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Hoplitoides Wohltmanni Ammonite 202mm


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Hoplitoides Wohltmanni ammonite from the province of Errachidia, Morocco. The specimen ammonoid prepared in the Laboratory in the United kingdom, which has enabled the exposure of the mineralised whorls and chambers, key morphological attributions of the genus Hoplitoides. Read the fuller description below...

Genus - Hoplitoides sp. wohltmanni (KOENEN 1897)
Location - Asafla Village, Wadi Gheris, Nr Goulmina, Drâa-Tafilalet region, Morocco, North Africa
Geological Age - Mesozoic Era, upper-lower Turonian Mammites nodosoides Zone wohltmanni (Courville 1993).

Overall measurements.
Height: 25.7 cm
Width: 21.0 cm
Depth: 6.0 cm

Approximate weight: 1,379 Kg

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Hoplitoides Wohltmanni 202mm in size, taking the widest measurement. The Hoplitoides have an evolute whorl development of the phragmacone (shell). the discus shaped phragmacone and strong narrow or thinning keel shape is very distinctive of this ammonoid type. The outer phragmacone having been stripped away reveals the inner septa (chamber walls or divisions), the chambers were the living chambers of the soft bodied cephalopod. Each chamber increased in size as the marine mollusc developed.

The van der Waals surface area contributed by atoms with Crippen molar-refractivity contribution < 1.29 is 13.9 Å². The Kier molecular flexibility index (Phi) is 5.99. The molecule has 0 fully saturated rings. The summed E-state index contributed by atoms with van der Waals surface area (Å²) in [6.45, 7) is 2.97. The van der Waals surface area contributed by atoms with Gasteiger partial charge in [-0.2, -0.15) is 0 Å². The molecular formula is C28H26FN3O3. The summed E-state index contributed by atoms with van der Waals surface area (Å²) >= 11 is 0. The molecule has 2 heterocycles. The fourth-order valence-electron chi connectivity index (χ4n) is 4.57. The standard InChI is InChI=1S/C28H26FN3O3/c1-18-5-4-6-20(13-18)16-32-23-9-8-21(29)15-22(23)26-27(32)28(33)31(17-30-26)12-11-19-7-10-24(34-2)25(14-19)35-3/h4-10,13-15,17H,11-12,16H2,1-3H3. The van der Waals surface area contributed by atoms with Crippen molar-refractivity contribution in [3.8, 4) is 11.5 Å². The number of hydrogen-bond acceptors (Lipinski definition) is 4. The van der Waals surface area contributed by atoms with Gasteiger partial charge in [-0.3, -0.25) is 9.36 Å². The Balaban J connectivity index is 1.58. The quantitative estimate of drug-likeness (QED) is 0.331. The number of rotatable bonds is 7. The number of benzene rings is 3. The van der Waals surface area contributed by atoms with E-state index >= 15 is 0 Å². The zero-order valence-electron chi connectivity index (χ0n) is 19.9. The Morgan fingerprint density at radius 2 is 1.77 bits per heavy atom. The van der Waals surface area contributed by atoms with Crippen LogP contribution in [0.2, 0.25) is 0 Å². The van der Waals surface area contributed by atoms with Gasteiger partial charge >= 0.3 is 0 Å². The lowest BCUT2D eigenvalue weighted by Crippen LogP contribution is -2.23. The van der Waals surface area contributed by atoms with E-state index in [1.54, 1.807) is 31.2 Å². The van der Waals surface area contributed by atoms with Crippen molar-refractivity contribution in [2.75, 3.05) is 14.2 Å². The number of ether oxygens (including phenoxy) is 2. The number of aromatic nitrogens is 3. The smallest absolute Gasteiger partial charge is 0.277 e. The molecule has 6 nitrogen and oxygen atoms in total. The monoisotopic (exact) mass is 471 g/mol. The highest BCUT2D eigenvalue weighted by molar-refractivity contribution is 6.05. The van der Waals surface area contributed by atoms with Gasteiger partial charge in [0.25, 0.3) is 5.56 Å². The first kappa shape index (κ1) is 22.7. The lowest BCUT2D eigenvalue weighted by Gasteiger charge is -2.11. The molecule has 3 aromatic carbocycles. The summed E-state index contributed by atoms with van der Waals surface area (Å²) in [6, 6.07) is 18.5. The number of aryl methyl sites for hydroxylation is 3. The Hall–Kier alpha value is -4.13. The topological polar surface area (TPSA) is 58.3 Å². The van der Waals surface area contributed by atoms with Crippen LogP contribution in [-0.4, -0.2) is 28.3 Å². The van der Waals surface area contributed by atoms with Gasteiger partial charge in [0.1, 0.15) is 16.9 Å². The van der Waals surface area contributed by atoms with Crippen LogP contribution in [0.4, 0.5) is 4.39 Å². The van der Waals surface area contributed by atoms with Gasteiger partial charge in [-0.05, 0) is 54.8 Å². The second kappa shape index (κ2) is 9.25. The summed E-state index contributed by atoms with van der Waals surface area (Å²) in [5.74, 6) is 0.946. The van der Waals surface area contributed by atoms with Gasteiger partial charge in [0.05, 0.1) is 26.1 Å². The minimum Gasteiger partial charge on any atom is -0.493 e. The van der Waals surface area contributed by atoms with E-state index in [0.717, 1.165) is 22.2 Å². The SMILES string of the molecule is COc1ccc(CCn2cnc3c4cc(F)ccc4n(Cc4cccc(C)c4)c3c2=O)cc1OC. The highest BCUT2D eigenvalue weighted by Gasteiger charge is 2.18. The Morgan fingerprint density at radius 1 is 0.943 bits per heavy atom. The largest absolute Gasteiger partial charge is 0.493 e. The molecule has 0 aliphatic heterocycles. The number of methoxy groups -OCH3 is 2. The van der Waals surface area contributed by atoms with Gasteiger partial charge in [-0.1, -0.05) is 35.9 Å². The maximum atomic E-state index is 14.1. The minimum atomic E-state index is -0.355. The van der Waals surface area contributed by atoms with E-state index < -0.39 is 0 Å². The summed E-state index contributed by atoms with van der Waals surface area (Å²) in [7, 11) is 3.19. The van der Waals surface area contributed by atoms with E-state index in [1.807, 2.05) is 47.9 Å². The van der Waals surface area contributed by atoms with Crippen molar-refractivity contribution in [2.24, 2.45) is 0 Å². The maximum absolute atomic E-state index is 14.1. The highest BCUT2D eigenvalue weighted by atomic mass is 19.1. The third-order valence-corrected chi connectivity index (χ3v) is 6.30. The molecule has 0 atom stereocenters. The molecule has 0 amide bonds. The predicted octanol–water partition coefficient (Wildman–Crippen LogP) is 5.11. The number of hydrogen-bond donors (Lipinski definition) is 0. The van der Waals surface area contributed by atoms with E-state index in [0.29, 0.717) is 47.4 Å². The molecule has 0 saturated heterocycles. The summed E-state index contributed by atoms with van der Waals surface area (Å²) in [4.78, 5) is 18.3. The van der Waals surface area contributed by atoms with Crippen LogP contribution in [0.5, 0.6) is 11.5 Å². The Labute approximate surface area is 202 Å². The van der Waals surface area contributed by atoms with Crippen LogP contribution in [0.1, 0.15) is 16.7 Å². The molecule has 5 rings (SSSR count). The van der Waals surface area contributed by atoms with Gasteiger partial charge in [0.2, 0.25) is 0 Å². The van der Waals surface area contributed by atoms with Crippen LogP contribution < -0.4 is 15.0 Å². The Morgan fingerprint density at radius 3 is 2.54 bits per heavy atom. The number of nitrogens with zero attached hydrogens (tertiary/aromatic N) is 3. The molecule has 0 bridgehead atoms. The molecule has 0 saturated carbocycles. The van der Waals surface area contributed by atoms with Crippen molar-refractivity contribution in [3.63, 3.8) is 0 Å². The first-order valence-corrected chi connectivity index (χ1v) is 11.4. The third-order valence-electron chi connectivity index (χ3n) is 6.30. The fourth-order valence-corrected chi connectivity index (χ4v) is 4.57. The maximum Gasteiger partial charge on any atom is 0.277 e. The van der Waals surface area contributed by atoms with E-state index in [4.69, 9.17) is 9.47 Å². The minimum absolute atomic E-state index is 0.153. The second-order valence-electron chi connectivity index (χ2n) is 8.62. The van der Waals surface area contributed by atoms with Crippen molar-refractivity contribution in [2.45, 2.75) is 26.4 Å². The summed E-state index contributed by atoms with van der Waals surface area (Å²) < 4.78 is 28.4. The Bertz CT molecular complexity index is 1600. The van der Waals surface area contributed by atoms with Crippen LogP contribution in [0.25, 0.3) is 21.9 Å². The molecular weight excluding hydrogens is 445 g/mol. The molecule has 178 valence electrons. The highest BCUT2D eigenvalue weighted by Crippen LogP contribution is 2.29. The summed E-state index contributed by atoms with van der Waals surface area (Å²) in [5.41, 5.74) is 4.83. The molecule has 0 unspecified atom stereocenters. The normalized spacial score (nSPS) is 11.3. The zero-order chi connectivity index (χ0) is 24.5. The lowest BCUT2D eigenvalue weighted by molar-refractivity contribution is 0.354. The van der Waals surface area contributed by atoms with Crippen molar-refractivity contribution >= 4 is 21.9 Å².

Now the fossilised shell has undergone an exacting conservation treatment, using an acid preparation and finally a smooth polishing of the fossil phragmacone. This has revealed the fascinating mineralisation and colouration within, allowing the ammonoid a naturally organic appearance which is equally decorative and scientifically allowing a good study element.

Each chamber is picked out by the minerals that have been absorbed into the body cavities of the extinct marine mollusc, this mineralisation over millions of years is caused by a process of per-mineralisation. Water courses through the tissues of the fossil and by a transformation deposits mineral elements, mostly quartz based chalcedony in this instance, these minerals grow and replace the tissues within the shell eventually creating a solid limestone infill.

The Ammonoids have fascinated scholars for centuries, the Greek philosophers pondered their creation and realised they were an extinct fauna of the earth. In this part of the Ammonoidea subclass (class of Cephalopoda), one may see the appeal of these once prolific marine cephalopods. The phragmacone of the animal is produced as a hard shell or exoskeleton by the cephalopod from chitin, which is a substance of a long-chain polymer of an N-acetylglucosamine (glucosamine and acetic acid), a derivative of glucose, an important building block for the exoskeletons of many cephalopods, including the extant modern day nautili, lobsters, crabs and shrimps.